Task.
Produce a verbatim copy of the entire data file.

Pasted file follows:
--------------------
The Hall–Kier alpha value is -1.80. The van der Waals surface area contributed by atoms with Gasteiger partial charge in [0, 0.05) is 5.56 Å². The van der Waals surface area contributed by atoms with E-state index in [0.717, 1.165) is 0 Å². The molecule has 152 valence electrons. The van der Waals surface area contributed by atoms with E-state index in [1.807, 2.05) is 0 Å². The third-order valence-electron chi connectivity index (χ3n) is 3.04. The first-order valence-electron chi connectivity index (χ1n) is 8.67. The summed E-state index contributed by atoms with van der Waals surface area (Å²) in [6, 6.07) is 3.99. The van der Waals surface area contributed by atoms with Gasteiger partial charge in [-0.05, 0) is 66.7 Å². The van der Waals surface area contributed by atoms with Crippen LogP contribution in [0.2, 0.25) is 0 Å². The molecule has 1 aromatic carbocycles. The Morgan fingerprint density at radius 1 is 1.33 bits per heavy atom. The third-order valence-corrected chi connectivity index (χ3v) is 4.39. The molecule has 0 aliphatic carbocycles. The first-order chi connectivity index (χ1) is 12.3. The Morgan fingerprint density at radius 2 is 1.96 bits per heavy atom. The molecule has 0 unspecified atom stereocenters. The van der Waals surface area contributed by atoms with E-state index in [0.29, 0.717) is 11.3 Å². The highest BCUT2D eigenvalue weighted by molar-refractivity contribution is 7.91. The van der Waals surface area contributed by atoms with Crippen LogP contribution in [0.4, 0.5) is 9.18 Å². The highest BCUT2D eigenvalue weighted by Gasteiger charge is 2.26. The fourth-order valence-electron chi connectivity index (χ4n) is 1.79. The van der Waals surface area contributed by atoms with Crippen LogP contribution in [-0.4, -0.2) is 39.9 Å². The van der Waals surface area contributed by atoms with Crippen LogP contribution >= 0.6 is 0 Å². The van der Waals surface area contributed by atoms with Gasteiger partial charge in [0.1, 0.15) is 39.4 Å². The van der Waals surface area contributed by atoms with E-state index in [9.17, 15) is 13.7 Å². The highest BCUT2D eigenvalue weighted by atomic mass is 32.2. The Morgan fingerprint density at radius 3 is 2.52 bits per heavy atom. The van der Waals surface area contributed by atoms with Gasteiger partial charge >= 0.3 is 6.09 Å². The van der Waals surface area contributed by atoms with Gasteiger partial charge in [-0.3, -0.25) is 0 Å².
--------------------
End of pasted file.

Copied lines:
The Hall–Kier alpha value is -1.80. The van der Waals surface area contributed by atoms with Gasteiger partial charge in [0, 0.05) is 5.56 Å². The van der Waals surface area contributed by atoms with E-state index in [0.717, 1.165) is 0 Å². The molecule has 152 valence electrons. The van der Waals surface area contributed by atoms with E-state index in [1.807, 2.05) is 0 Å². The third-order valence-electron chi connectivity index (χ3n) is 3.04. The first-order valence-electron chi connectivity index (χ1n) is 8.67. The summed E-state index contributed by atoms with van der Waals surface area (Å²) in [6, 6.07) is 3.99. The van der Waals surface area contributed by atoms with Gasteiger partial charge in [-0.05, 0) is 66.7 Å². The van der Waals surface area contributed by atoms with Crippen LogP contribution in [0.2, 0.25) is 0 Å². The molecule has 1 aromatic carbocycles. The Morgan fingerprint density at radius 1 is 1.33 bits per heavy atom. The third-order valence-corrected chi connectivity index (χ3v) is 4.39. The molecule has 0 aliphatic carbocycles. The first-order chi connectivity index (χ1) is 12.3. The Morgan fingerprint density at radius 2 is 1.96 bits per heavy atom. The molecule has 0 unspecified atom stereocenters. The van der Waals surface area contributed by atoms with E-state index in [0.29, 0.717) is 11.3 Å². The highest BCUT2D eigenvalue weighted by molar-refractivity contribution is 7.91. The van der Waals surface area contributed by atoms with Crippen LogP contribution in [0.4, 0.5) is 9.18 Å². The highest BCUT2D eigenvalue weighted by Gasteiger charge is 2.26. The fourth-order valence-electron chi connectivity index (χ4n) is 1.79. The van der Waals surface area contributed by atoms with Crippen LogP contribution in [-0.4, -0.2) is 39.9 Å². The van der Waals surface area contributed by atoms with Crippen LogP contribution >= 0.6 is 0 Å². The van der Waals surface area contributed by atoms with Gasteiger partial charge in [0.1, 0.15) is 39.4 Å². The van der Waals surface area contributed by atoms with E-state index in [9.17, 15) is 13.7 Å². The highest BCUT2D eigenvalue weighted by atomic mass is 32.2. The Morgan fingerprint density at radius 3 is 2.52 bits per heavy atom. The van der Waals surface area contributed by atoms with Gasteiger partial charge >= 0.3 is 6.09 Å². The van der Waals surface area contributed by atoms with Gasteiger partial charge in [-0.3, -0.25) is 0 Å².